When the first trailer for Sofia Coppola’s Priscilla dropped, Lainey wondered if Sofia would “interrogate” the age difference between Elvis Presley, a 24-year-old man serving a stint in the US Army, and Priscilla Beaulieu, the 14-year-old girl he, er, romanced in Germany and beyond. Based on the trailer that was released yesterday, YES, the age difference is like, the MAIN thing. (Is this the year of the age gap discourse?)
The new trailer puts heavy emphasis on Priscilla’s youth, her fresh face, her saddle shoes, her bobbysoxer style—Elvis even asks her what the “kids are listening to”, because she, a fellow kid, would know. There’s Priscilla in a classroom, Priscilla’s dad asking what Elvis wants with his teenaged daughter, Priscilla looking flattered and awed and overwhelmed by Elvis.
And then there’s Priscilla expressing doubt about her new, Elvis-approved makeover, Priscilla looking lonely, angry, determined. Priscilla was 14 when they met and only 28 when they divorced—Sophie Turner let Priscilla be your spiritual guide through your divorce!—which is SO young, but of course, those years encapsulate her growth as a woman, coming into her own, wanting her own life, free of a controlling husband.
Cailee Spaeny won the Volpi Cup for best actress at Venice and is an early tip to compete for Best Actress at the Oscars, too. She looks wonderful in this trailer, and Sofia Coppola certainly has a track record for putting young actresses on the map (though you should really check out Spaeny in Bad Times at the El Royale, she is spectacular as a savage cultist). But Jacob Elordi is also making a strong impression as Elvis, and he could be an outlier in the Best Supporting Actor race (that category is already HUGELY competitive and there are still twelve weeks to go in the year).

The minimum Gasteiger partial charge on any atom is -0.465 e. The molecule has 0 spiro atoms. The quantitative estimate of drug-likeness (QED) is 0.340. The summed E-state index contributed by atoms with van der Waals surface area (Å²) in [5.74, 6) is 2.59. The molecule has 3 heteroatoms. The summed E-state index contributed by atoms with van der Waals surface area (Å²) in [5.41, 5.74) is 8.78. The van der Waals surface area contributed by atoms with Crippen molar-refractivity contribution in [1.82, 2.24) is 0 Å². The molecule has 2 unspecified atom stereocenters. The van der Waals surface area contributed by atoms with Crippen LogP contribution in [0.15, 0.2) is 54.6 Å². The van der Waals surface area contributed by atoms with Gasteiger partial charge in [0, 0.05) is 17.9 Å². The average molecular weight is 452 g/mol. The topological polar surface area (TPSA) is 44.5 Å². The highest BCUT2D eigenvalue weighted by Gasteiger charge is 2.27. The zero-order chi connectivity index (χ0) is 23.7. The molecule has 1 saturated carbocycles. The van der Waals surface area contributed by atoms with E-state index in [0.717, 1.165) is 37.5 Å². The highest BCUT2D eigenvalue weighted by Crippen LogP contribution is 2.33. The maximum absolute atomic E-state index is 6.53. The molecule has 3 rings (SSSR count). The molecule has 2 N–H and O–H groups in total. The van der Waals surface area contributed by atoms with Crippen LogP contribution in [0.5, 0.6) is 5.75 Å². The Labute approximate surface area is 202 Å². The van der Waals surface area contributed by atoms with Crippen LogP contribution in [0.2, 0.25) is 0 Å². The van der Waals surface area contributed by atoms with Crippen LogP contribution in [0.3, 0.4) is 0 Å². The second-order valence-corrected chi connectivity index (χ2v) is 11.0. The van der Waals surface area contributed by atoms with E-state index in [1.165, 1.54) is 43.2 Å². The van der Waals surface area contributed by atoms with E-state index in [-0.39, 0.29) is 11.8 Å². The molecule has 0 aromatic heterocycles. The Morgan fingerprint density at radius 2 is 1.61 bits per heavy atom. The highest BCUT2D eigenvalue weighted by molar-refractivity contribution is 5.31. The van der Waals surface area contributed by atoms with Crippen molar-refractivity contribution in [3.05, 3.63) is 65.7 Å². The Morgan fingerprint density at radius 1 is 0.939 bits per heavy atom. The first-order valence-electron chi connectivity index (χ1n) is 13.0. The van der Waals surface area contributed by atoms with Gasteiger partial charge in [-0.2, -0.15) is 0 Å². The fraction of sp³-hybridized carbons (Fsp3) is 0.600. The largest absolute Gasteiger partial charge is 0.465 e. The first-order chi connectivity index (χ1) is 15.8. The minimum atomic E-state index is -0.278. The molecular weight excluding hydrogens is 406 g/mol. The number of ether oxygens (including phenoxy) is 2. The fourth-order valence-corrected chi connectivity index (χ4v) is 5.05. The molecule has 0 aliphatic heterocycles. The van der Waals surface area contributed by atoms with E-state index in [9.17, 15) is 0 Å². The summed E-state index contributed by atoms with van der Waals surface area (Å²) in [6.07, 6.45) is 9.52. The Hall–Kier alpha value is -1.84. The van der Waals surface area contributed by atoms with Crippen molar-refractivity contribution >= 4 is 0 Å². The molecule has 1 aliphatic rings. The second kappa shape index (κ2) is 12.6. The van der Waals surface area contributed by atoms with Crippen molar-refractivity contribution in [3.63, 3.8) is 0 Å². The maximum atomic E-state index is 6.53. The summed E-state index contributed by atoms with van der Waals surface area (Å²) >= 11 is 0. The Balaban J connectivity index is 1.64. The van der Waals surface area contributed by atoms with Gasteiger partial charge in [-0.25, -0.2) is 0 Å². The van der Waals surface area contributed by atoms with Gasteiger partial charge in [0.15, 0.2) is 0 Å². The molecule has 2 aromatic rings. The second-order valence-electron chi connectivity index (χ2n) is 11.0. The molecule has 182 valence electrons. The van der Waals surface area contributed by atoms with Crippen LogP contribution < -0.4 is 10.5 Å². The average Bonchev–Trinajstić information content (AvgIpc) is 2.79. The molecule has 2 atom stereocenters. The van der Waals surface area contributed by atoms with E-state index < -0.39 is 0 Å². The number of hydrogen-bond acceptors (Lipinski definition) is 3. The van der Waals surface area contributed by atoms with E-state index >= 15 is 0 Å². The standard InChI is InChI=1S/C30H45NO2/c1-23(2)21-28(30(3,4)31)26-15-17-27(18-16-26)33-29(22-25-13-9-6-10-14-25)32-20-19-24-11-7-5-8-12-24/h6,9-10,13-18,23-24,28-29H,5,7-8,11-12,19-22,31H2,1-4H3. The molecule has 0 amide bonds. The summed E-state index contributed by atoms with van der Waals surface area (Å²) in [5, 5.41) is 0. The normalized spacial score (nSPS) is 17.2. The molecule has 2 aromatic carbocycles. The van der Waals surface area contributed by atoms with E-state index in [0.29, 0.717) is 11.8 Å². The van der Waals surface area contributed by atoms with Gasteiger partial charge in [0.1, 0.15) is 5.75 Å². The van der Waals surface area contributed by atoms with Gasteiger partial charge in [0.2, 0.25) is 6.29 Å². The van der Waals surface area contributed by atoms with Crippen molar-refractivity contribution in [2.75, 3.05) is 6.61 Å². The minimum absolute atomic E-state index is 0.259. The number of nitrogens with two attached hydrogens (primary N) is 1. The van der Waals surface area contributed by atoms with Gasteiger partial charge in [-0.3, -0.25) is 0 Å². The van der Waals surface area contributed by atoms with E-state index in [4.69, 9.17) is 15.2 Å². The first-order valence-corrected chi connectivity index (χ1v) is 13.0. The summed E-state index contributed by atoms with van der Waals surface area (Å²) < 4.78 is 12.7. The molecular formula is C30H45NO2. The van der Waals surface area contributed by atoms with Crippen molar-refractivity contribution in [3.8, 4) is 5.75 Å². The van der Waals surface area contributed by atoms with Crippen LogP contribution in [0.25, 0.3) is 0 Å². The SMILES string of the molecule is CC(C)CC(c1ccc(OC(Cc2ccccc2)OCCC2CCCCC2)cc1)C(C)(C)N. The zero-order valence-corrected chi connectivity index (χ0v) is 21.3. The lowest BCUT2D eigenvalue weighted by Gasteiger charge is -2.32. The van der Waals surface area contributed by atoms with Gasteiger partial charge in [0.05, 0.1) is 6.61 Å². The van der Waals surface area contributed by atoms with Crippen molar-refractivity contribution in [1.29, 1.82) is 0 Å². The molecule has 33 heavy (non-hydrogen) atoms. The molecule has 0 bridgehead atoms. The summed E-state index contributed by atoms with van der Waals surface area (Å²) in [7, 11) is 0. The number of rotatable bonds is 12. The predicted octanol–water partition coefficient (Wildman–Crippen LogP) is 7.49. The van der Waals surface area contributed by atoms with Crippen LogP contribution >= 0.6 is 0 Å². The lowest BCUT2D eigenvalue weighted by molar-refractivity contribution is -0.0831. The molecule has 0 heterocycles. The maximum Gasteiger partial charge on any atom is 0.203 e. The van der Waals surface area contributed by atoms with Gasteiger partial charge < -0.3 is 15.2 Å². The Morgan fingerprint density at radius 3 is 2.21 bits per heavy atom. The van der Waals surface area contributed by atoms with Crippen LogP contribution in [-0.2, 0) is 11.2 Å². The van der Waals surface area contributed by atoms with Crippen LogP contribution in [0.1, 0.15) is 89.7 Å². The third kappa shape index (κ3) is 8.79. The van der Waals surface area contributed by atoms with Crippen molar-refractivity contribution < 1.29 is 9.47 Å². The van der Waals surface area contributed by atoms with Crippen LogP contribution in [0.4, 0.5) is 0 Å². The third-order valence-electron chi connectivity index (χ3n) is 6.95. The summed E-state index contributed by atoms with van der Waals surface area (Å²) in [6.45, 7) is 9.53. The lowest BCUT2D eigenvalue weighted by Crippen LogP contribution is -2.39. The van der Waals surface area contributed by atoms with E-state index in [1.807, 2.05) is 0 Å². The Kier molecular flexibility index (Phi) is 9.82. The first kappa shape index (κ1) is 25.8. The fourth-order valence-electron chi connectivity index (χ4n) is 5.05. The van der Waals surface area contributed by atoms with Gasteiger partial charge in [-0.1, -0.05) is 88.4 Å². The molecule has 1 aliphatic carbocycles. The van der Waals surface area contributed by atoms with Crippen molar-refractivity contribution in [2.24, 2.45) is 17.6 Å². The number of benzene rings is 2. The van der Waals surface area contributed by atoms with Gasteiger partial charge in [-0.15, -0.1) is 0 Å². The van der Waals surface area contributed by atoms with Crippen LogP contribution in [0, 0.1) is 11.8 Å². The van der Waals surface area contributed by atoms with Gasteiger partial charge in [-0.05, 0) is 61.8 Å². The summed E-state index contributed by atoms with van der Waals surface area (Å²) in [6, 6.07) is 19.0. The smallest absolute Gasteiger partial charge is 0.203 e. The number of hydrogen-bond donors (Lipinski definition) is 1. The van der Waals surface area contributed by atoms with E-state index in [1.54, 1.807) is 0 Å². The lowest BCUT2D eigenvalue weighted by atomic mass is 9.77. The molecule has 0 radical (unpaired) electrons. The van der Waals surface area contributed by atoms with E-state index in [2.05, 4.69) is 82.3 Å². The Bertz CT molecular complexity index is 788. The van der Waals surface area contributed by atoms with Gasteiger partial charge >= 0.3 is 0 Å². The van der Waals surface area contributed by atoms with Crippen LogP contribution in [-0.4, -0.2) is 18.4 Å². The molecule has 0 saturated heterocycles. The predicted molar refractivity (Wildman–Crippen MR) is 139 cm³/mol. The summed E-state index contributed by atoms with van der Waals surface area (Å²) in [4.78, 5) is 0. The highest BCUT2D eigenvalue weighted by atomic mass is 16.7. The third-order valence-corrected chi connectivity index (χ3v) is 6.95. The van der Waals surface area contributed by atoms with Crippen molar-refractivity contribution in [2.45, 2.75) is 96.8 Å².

What strikes me most about Elvis in this trailer, though, is how often he is cut out of frame. He’s a headless voice, a looming shadow, a background figure as Sofia’s lens stays fixed on Priscilla. That jives not only with the subject of the film—her name is in the title—but with Sofia’s own preoccupation with girls and girlhood and how the world chews up and spits out young women the second they (we) become inconvenient.
Also, can we skip the Austin Butler comparisons? I know it’s inevitable that people will compare the two performances, but Austin was asked to play one of Baz Luhrman’s pretty sadboys, wrecked by money and fame and the poisonous influence of an untrustworthy Svengali. It’s not just that Elvis was a fully sanctioned biopic with the robust endorsement of Elvis’s family and estate, it’s well in Baz’s wheelhouse of glamor contrasted with the corrosive effects of fame and, especially, money, and how the more perfect the façade, the more horrible the truth it hides. Baz’s story is about how an icon is made at the expense of the man and his humanity, and Austin nailed that.
Jacob Elordi is being asked to play, let’s face it, a predator. This is not Elvis-as-puppet, this is Elvis-as-puppet master, remaking Priscilla the way the Colonel remade him. And again, Sofia Coppola crafts the Cinema of Girlhood, her films are explorations of how girls become women in hostile environments, and Priscilla with this lurking, demanding version of Elvis, looks right in line with that. Besides, Cailee Spaeny is front and center, Jacob Elordi doesn’t have to carry this film. This is HER film, Elvis is framed—sometimes literally halfway out of view—in the context of Priscilla’s experience and HER story.
She’s Priscilla, he’s just Elvis.